‘Drop the bodkin!’

‘Place the novelty letter-opener on the floor then back away with your hands up!’

‘Step away from the tweezers!’

The queue started to move – but what was this? We were heading for the ferry quay, not the hydrofoil at all. A proper look at our tickets, which involved retrieval of my glasses from the recesses of my rucksack, confirmed this was indeed correct – we were due to sail on Marina the boat, not Santa the hydrofoil. Though initially disappointed, we soon found ourselves under the fringed awning of the upper deck of the good ship Marina, caught up in quite a party atmosphere. Perhaps it was the overdose of sun addling my brain, but the passengers all had such distinct characteristics that they looked like they had stepped out from the pages of their own eponymous novels. The well-stocked bar was doing brisk trade. Cut-Throat Jake and Capt Ahab tried to outdrink each other, egged on by a selection of clamorous minor characters from War and Peace. The mousy woman in the corner kept to herself, too self-effacing, too watchful – either a Virginia Woolf character or a Le Carré spy. Some young Albanian women were having a party all to themselves, no sign of dominoes I was pleased to see. The hilarity was led by a girl with amazing corkscrew red hair and dungarees who could have stepped out of the Wizard of Oz. The guy with a pony-tail had a cratered face, maybe a convict from Great Expectations. A scar zig-zagged down one cheek: the victim of a bodkin attack?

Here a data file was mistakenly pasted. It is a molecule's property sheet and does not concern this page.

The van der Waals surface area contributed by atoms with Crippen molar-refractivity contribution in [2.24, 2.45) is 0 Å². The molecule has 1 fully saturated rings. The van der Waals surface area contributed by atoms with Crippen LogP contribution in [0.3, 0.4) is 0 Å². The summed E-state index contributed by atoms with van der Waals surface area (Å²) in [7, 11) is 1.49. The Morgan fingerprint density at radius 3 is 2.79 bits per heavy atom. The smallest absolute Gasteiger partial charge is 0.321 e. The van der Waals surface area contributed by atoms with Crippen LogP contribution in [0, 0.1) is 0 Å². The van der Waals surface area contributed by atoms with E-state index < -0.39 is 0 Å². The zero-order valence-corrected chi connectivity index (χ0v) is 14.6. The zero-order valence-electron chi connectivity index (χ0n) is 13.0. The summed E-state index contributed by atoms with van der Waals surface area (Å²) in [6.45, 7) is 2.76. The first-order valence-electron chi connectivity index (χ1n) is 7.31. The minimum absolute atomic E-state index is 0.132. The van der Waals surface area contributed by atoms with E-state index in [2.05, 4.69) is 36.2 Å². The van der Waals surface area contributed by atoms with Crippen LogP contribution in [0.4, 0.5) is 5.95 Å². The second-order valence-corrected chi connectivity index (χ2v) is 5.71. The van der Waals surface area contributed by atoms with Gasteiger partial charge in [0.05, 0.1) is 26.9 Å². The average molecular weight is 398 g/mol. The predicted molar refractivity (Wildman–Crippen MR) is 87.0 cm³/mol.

Then something wonderful happened. Out of a clear blue sky, a rainbow formed. It was a perfect circle, its nadir buried somewhere in the backdrop of those brutal beige mountains which were distantly fringed with a curtain of rain. The evening sun was still hot, the water blue and the rainbow glowed like a pennant streamed from a medieval pavilion. The realisation of its existence spread from one group of passengers to another until everyone was lining the starboard rail with cameras out taking selfies, clicking, snapping, trying to capture the uncapturable. I wondered if the boat might capsize from the uneven distribution of weight.

The corkscrew-haired girl was in raptures. ‘So lucky! This is so lucky!’ She handed the camera to Russ and posed while he took her photo.

The ferry journey took one-and-a-quarter hours compared with half an hour on the hydrofoil – 13 knots rather than 31 for the amphibious craft. As we closed in on Corfu Town, we saw Santa racing ahead of us heading into the centre of that rainbow.

The last bit is a lie; but all the rest is true.

For information about Ionian Seaways, click here.